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Pondicherry - India : no longer "eat to survive"


I have just read my Indian blog posts again. It's just over three weeks since our arrival. I must apologise as I have so far, singularly failed to capture the outstanding beauty of this country. Redress is required.




My only real excuse is that it has taken us this time to adjust and appreciate. It certainly justifies our decision to stay put for a while in one place.


(Selva, at our favorite sea side stall)


What will you do? Won't you be bored? There is so much to visit in India, don't you want to see that? Our answer was simple. We just don't know if its a good decision or not, but it feels right.





Now, sitting here in the peace of our terrace, under the shady woven roof, cooled by the Bay of Bengal breeze, looking out over the rainbow of painted fishing boats, it feels like exactly the right thing to have done.


We have immersed ourselves in a tiny corner of India. Privileged wealthy travellers in a particularly beautiful and culturally unusual part of India we certainly are. There is no way we could ever claim to get under the skin of such a vast country in the five weeks we have here. But I am now convinced that it is possible to get a real insight into one place. And, in my opinion, that is a magnificent experience.


Three good friends have been out to share our experience over the past week. They went home today. We felt very able to welcome them and act the tour guide. I felt quite proud, as though we were showing them round our place. I know they felt, like us that Pondi is way more than a two day stop over on the way to Kerala.


This is a travel blog, but I'm not going to attempt to tell you what to do if you ever come here. I will tell you just that its an extraordinary place.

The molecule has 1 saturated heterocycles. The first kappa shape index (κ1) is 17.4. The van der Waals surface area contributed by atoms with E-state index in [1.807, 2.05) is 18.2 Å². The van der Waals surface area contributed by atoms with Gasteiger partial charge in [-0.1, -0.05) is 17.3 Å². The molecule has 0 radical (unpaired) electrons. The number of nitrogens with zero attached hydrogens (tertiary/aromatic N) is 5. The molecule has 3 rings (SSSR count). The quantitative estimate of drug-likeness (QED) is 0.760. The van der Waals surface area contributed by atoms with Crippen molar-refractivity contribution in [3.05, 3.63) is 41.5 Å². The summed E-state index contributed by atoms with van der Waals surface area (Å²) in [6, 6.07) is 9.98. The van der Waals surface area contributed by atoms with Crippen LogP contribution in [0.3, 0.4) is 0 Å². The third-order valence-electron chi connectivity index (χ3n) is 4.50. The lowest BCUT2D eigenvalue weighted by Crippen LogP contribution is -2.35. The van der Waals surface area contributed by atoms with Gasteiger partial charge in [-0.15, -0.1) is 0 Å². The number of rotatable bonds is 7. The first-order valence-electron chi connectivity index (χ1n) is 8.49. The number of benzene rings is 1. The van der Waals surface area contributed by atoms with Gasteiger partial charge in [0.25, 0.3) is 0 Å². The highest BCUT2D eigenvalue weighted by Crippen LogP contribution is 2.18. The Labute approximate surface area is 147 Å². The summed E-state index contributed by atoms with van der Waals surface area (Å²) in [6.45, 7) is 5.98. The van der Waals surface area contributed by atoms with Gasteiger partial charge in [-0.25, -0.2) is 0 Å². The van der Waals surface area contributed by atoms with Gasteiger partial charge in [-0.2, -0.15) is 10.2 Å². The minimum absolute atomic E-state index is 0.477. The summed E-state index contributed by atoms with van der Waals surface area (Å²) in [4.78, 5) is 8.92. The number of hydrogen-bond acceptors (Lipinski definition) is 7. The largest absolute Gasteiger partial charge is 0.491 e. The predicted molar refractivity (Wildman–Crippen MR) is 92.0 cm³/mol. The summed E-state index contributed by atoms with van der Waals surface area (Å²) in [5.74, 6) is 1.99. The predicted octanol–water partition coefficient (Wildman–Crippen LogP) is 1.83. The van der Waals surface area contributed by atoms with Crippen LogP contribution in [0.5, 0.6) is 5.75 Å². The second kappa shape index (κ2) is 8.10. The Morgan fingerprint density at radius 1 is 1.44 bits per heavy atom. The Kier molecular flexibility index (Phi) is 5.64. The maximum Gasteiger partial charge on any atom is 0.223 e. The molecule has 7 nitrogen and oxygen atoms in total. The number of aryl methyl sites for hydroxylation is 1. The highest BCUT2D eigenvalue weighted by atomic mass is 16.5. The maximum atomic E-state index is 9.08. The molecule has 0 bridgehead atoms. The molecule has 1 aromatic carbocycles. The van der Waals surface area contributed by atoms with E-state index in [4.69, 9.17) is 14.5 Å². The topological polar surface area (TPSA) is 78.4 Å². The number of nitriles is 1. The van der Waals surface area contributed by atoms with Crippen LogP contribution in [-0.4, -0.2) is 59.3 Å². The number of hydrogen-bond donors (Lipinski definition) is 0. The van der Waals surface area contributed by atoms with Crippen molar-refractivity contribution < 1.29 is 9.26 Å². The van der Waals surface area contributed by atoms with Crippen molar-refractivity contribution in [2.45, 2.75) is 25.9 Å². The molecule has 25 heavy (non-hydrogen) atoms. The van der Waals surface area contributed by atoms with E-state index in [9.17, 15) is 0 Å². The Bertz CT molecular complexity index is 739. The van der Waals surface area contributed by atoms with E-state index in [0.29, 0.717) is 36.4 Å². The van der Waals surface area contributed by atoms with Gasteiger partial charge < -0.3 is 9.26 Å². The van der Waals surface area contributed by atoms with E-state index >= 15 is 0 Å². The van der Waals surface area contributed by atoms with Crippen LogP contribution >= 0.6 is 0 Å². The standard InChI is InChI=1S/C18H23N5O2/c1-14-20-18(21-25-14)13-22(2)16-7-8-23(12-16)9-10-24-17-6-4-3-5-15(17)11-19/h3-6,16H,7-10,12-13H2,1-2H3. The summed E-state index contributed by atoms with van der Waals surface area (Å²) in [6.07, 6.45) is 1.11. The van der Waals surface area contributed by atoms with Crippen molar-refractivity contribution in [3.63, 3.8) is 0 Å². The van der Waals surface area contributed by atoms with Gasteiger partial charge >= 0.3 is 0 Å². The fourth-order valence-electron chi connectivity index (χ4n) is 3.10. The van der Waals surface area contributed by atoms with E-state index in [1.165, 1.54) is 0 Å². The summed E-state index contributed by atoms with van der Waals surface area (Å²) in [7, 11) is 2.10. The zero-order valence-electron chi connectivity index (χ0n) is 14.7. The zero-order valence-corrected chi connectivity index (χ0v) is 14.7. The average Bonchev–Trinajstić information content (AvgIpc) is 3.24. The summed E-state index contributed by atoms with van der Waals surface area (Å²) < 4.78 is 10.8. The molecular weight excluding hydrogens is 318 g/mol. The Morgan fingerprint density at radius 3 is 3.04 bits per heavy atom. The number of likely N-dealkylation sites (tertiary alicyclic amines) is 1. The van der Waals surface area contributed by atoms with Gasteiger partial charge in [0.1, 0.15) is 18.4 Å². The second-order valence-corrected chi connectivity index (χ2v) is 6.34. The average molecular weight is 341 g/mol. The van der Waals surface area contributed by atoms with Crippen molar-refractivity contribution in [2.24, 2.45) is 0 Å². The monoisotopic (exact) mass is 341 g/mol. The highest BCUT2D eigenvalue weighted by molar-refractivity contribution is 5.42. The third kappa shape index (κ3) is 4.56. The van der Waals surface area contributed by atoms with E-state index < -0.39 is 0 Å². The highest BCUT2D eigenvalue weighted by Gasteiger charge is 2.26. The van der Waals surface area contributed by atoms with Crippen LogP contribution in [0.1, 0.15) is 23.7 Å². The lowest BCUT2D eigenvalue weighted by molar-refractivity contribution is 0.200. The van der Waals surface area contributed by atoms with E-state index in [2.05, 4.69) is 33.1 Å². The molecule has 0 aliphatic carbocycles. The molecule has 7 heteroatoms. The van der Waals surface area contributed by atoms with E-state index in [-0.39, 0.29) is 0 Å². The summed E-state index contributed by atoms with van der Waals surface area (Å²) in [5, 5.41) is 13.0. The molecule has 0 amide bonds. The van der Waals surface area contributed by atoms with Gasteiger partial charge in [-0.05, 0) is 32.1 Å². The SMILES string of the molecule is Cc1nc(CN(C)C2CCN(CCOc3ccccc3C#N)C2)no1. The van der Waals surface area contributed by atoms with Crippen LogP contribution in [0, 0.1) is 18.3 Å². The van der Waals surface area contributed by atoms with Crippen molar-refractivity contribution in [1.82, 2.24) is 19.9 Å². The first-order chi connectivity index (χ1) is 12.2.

I can honestly say that we have yet to be bored. Not even short of things to do. According to a travel agent we met here, the average tourist stays in Pondi for two nights. That gives long enough, he told me. I had just told him we were staying a month, " are you mad?" he replied. Au contraire!



I will share with you some things that are genuine positive revelations to me. In this blog I shall confront my own (prejudiced) low expectations of the Indian culinary experience.


Food. To cut to the chase, the food is a wonderful and a hugely elevated contrast to both our previous Indian experiences.


Partly this is because we have our own rented home (AirBnB) with kitchen facilities. Partly it's because Pondi is a former French territory. But mostly it's because food standards have changed almost unrecognisably in the last 35 years. We have identified two vitally important elements that have changed here.

Firstly, the internet and general schooling have arrived. So everyone now appears aware of basic food hygiene rules. Filtered water is standard. Secondly, and I think most importantly, the uninterrupted power supply unit (UPS) has come into general use. Power cuts, several times daily, remain a normal part of Indian life, but the UPS now kicks in. The fans keep running, basic lighting is available, but vitally the fridge freezer continues to whine away.


In summary, the standard advice to UK tourists coming to India will go something like this. You will get diarrhoea, there is no avoiding it. No salads, drink bottled water, check the seal on all drinks before consumption, stick to veggie curries, avoid street food, stick to specific recommended "western" style restaurants, don't have ice in your drinks, wash your hands until the skin is dry cracked and raw. Eat really boring food and don't expect any gastronomic joy until you land back at Heathrow.